Schools are switching rows of desks for comfy conference tables
Anyone who’s been to school remembers the traditional classroom setup: tables and chairs arranged in rows, with students sitting at attention as the teacher lectures at the chalkboard.
Jaymee Gutierrez, a ninth grader in Brooklyn, has never sat in a classroom like that. “I’d feel all alone,” she said. “I want to sit with people. Otherwise I’d feel disconnected.”
Many schools are moving toward student-centered classrooms where students sit at small conference tables or at clusters of desks solving problems together.
Found mostly in elementary schools, cooperative learning divides classes into work groups in which each child is assigned a task, from note taker to timekeeper, and students learn that their group will be successful only if everyone contributes.
Meanwhile, teachers wander the room, ensuring that everyone participates equally.
Behavior that used to land kids in detention is now encouraged as students speak out in class to help each other complete their schoolwork. Quiet classrooms could be a thing of the past.
“A lot of us were trained in cooperative learning in the '80s and '90s. There has been more of a move toward it recently,” said Carolyn Snowbarger, director of the U.S. Department of Education’s Teacher-to-Teacher Initiative, which provides professional development to teachers across the country. In 2007, the program will train more than 4,000 instructors in 22 regions nationwide, with cooperative learning an integral part of the sessions.
Though this style of teaching is not new, it is on the rise in part, some educators say, because of the effect it has had on student test scores. Anne Sabatini, a professor specializing in teacher training and development at Teachers College, is not surprised that test scores have gone up.
“Cooperative learning is akin to the study groups college students hold all the time," she said. “It is absolutely a benefit. It gives students an opportunity to discuss knowledge with each other, problem solve while engaging in authentic activities and tasks that are relevant to real life, and learn from each other.”
Snowbarger, who taught eighth-grade English in Kansas before joining the Department of Education, used groups to help some of her immigrant students learn English and get to know their classmates.
“They worked in teams with assigned roles--timer, recorder and reporter,” she said. “This was the first time that the English language learners actively interacted with their peers.”
And those social benefits extend beyond the classroom, she added. “Businesses ask us to make sure students can work cooperatively, so we encourage strategies that will be helpful in the work force,” she said.
Target, Siemens, Motorola and Microsoft are just some of the big-name companies that have sponsored teacher training sessions to increase math, science and reading scores.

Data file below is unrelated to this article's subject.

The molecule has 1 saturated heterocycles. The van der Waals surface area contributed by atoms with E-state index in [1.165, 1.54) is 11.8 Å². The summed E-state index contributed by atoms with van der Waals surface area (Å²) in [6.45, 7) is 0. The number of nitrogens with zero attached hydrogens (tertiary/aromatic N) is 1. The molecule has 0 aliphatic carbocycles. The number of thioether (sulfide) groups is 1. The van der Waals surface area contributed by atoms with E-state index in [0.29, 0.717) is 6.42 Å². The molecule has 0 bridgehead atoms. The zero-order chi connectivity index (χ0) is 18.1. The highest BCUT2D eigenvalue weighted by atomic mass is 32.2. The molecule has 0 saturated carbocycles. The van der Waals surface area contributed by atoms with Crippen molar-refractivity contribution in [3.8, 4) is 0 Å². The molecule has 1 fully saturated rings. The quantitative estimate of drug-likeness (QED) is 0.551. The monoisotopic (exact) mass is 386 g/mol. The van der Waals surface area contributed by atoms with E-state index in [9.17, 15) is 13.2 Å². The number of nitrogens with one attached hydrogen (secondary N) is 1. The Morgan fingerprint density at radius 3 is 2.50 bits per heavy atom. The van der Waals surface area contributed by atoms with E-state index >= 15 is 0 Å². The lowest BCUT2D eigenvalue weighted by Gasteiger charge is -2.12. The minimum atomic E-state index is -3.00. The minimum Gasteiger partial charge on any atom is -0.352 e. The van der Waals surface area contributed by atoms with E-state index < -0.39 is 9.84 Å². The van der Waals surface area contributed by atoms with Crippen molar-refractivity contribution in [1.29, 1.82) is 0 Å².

Siemens has been sponsoring competitions and professional development for teachers since 1998. The company will host a teacher training workshop in Chicago this summer. The Siemens Competition in Math, Science and Technology includes team awards in addition to individual ones.
“We think it’s important to have the team category to encourage students to work together on research to help solve a problem or make our lives better,” said Michael McCauley, a community relations manager with Siemens. “During college and the work force, students will be working on teams, so it’s very important to prepare them for these roles.”
This was the thinking behind cooperative learning when it was first introduced in the 1980s by David and Roger Johnson, professors at the University of Minnesota. According to a quote from Roger Johnson on the Web site of the university’s College of Education and Human Development: “Each group should leave each individual stronger. The ideal in cooperative learning is that they learn in a group and are able to perform it alone.”
Not all teachers are thrilled with the change. Some say they have less control over their classrooms and have a harder time gauging student progress.
“I’d much rather have kids in rows, with their focus in one direction,” said C.H. Walsh, a middle school in Brooklyn, N.Y., who has been teaching for 16 years. “You can keep track of kids’ focus by making eye contact. In groups, some are always going to have their backs to you.”
Traditional seating makes noticing daydreamers and unfocused kids easier to spot, she said. With less teacher-led instruction, it’s easier for students to tune out or ride the coattails of others. “It’s like watching a marching band. When they’re all in their spots and moving together, you can tell who’s out of step because there’s order.”
While some schools mandate specific seating arrangements, some leave it to the teacher to decide what’s best. Michael Newberry taught eighth-grade history and English in Arizona and was able to change the setup frequently depending on behavior and need.
“We sat in groups and in rows,” Newberry said. “It was less about the method and more about the immediate needs of the class. Cooperative learning was definitely a major part of class, but it couldn’t be what we did all the time.”
Steven Sparling, a literacy coach with New York City Department of Education, says if cooperative learning is used correctly, it can do great things for students and teachers. “If it’s done well, and kids see the purpose, it’s empowering for them,” he said. “It helps to further develop their social skills and they value each other.”
Jaymee, the ninth grader in Brooklyn, agrees that kids might help each other if someone doesn’t understand something.
“I think the purpose is that we’ll understand more if someone our own age explains it to us,” she said.
But she also sees it as a mixed blessing.
“I guess it depends who you’re seated with," she added. “If it’s kids who don’t work hard, then I’d be forced to pay attention to get my work done.”